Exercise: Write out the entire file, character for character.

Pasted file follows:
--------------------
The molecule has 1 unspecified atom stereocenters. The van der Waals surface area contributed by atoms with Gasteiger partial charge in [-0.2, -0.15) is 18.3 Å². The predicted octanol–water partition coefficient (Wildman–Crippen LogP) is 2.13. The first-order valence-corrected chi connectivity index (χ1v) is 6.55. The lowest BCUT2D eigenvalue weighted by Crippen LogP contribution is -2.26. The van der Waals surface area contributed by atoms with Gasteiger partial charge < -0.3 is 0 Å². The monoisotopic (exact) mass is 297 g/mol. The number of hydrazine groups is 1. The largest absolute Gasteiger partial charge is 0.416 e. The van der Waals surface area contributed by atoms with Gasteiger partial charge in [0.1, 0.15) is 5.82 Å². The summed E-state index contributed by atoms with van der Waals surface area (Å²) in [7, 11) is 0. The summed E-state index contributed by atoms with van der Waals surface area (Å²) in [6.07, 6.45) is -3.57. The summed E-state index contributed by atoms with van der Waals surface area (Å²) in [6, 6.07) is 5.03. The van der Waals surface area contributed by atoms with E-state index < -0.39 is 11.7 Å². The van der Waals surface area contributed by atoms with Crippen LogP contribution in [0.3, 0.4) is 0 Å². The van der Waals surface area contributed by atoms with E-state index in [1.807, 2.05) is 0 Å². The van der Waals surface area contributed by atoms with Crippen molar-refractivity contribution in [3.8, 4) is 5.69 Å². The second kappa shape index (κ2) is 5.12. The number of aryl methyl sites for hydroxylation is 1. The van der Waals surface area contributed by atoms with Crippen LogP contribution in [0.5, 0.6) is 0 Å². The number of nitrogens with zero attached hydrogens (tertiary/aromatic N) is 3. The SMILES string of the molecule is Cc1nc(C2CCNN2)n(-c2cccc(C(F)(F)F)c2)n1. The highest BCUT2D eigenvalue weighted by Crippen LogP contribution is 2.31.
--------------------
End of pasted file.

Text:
The molecule has 1 unspecified atom stereocenters. The van der Waals surface area contributed by atoms with Gasteiger partial charge in [-0.2, -0.15) is 18.3 Å². The predicted octanol–water partition coefficient (Wildman–Crippen LogP) is 2.13. The first-order valence-corrected chi connectivity index (χ1v) is 6.55. The lowest BCUT2D eigenvalue weighted by Crippen LogP contribution is -2.26. The van der Waals surface area contributed by atoms with Gasteiger partial charge < -0.3 is 0 Å². The monoisotopic (exact) mass is 297 g/mol. The number of hydrazine groups is 1. The largest absolute Gasteiger partial charge is 0.416 e. The van der Waals surface area contributed by atoms with Gasteiger partial charge in [0.1, 0.15) is 5.82 Å². The summed E-state index contributed by atoms with van der Waals surface area (Å²) in [7, 11) is 0. The summed E-state index contributed by atoms with van der Waals surface area (Å²) in [6.07, 6.45) is -3.57. The summed E-state index contributed by atoms with van der Waals surface area (Å²) in [6, 6.07) is 5.03. The van der Waals surface area contributed by atoms with E-state index < -0.39 is 11.7 Å². The van der Waals surface area contributed by atoms with Crippen LogP contribution in [0.3, 0.4) is 0 Å². The van der Waals surface area contributed by atoms with E-state index in [1.807, 2.05) is 0 Å². The van der Waals surface area contributed by atoms with Crippen molar-refractivity contribution in [3.8, 4) is 5.69 Å². The second kappa shape index (κ2) is 5.12. The number of aryl methyl sites for hydroxylation is 1. The van der Waals surface area contributed by atoms with Crippen LogP contribution in [0.5, 0.6) is 0 Å². The number of nitrogens with zero attached hydrogens (tertiary/aromatic N) is 3. The SMILES string of the molecule is Cc1nc(C2CCNN2)n(-c2cccc(C(F)(F)F)c2)n1. The highest BCUT2D eigenvalue weighted by Crippen LogP contribution is 2.31.